The earthquake epicenter for the development of fetal surgery was the University of California San Francisco, and the leader was the one-of-a-kind creative genius, Michael Richard Harrison. I walked into Mike Harrison’s “hole in the wall” laboratory at UCSF as a surgical research fellow in July 1983, soon to be joined by the not-yet-world-famous Alan Flake, and with time we were fortuitously flooded with a tsunami of bright, ambitious, and resourceful research fellows. We did fetal sheep surgery in a Q-fever quarantined facility at UCSF dubbed “Sheepland” where investigators had to wear bright orange jumpsuits similar to those worn by prisoners in the high-security San Quentin Penitentiary. We transported still anesthetized postoperative pregnant maternal sheep from the Operating Room to their Recovery Pens in a specially constructed cart called the “Lamb-ulance.” We took many “roadtrips” to the California Primate Research Center in Davis, California, to operate on time-dated pregnant rhesus monkeys. In 1984, while a research fellow, I created a big Fame-o-Meter poster with a scale: Nobel Prize at the top, and at the bottom of the scale was an airplane in flames – “crashing and burning.” The Fame-o-Meter Fig. 3: The Fame-o-Meter At the end of each day, the laboratory technicians would grade us on how we had done with our experiments: mostly “crash and burn,” but there were a few blips of success registered on the Fame-o-Meter. Figure 3 shows the wallet-size version of the Fame-o-Meter in case you would like to see it. Over the next decade, many fetal surgical principles were developed, such as the invention of the uterine stapling device, from more than 1,600 operations in fetal lambs and more than 400 operations in fetal rhesus monkeys.

The crucial organization that fostered the development of fetal surgery was the International Fetal Medicine and Surgery Society (IFMSS), springing from a symposium that Mike Harrison organized in Santa Barbara, California, in 1982 at the Kroc Foundation Ranch. The Kroc Foundation is the philanthropic limb of the McDonald’s Corporation – that’s right, all of our work was initially launched from hamburgers and French fries! From that conference, a New England Journal of Medicine position statement emerged about invasive fetal therapy, and an International Fetal Treatment Registry was established. The principles or “rules to live by” came from the open and frank discussions at many IFMSS meetings. We recognized that fetal surgery should only be considered in centers that are committed to a program of continuing research together with cautious clinical application. We recommended that a fetal treatment center requires the close collaboration of dedicated pediatric surgeons, maternal-fetal medicine specialists, sonographers, echocardiographers, neonatologists, geneticists, ethicists, neonatal and obstetric nurses, and a compassionate nurse coordinator, who all “rub shoulders” to cooperatively address prenatally diagnosed problems. We agreed that the fetal treatment team should be committed to having this innovative therapy reviewed by uninvolved professional colleagues (Institutional Review Board and/or fetal therapy oversight committee), to publish all results (bad as well as good), to avoid media reports until cases are peer reviewed, and to test the validity and cost-effectiveness of this approach in properly controlled trials. The journal Fetal Diagnosis and Therapy arose from these discussions as the official voice of the IFMSS.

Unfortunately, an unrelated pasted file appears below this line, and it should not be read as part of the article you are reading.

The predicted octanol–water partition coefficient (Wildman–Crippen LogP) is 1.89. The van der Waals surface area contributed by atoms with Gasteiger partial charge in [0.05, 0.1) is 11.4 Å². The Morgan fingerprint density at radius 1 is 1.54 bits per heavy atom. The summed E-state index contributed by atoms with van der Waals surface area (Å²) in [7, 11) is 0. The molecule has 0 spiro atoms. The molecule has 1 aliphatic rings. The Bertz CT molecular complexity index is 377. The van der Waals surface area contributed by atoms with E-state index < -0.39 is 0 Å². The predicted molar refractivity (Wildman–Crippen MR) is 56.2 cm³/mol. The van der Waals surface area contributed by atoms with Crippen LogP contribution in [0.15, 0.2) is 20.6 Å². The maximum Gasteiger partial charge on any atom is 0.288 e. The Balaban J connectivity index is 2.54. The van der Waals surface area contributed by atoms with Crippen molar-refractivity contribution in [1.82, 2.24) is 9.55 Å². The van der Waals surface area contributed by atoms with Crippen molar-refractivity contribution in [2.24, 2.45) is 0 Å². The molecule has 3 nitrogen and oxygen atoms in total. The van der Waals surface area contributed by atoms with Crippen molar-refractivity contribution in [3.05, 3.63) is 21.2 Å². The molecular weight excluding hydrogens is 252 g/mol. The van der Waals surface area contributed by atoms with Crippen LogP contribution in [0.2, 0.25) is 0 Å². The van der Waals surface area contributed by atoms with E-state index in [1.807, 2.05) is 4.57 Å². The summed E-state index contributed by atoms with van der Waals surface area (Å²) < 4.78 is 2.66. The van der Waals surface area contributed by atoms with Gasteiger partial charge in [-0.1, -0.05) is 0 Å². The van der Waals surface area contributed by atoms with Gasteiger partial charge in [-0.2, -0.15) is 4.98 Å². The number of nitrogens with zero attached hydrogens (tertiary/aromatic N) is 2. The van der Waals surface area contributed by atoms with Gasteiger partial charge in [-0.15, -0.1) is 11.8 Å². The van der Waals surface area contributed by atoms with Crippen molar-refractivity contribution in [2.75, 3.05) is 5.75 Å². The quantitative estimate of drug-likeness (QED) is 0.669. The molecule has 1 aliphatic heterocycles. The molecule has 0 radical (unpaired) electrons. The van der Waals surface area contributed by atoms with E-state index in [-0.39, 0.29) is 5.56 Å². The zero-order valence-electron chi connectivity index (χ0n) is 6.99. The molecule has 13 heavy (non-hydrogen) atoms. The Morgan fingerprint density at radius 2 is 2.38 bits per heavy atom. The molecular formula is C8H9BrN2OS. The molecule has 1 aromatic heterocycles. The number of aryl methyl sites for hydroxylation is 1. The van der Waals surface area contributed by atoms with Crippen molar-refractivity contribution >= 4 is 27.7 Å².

Contributions from many centers presented at the IFMSS during the late 20th century included the following.

Use of double pig-tail catheter vesicoamniotic shunts to decompress obstructed fetal urinary bladders, as well as thoracoamniotic shunts to treat cystic lung disease and pleural effusions associated with fetal hydrops.

In contrast, a moratorium was recommended by the IFMSS on the use of fetal shunts to treat progressive hydrocephalus due to inadequacies in diagnosis, ineffective shunting techniques, and improper selection criteria.

There was successful in utero resection of lung lesions and sacrococcygeal teratomas in hydropic fetuses.

There was successful fetoscopic laser ablation of abnormal shared placental vessels to treat twin-twin transfusion syndrome (TTTS).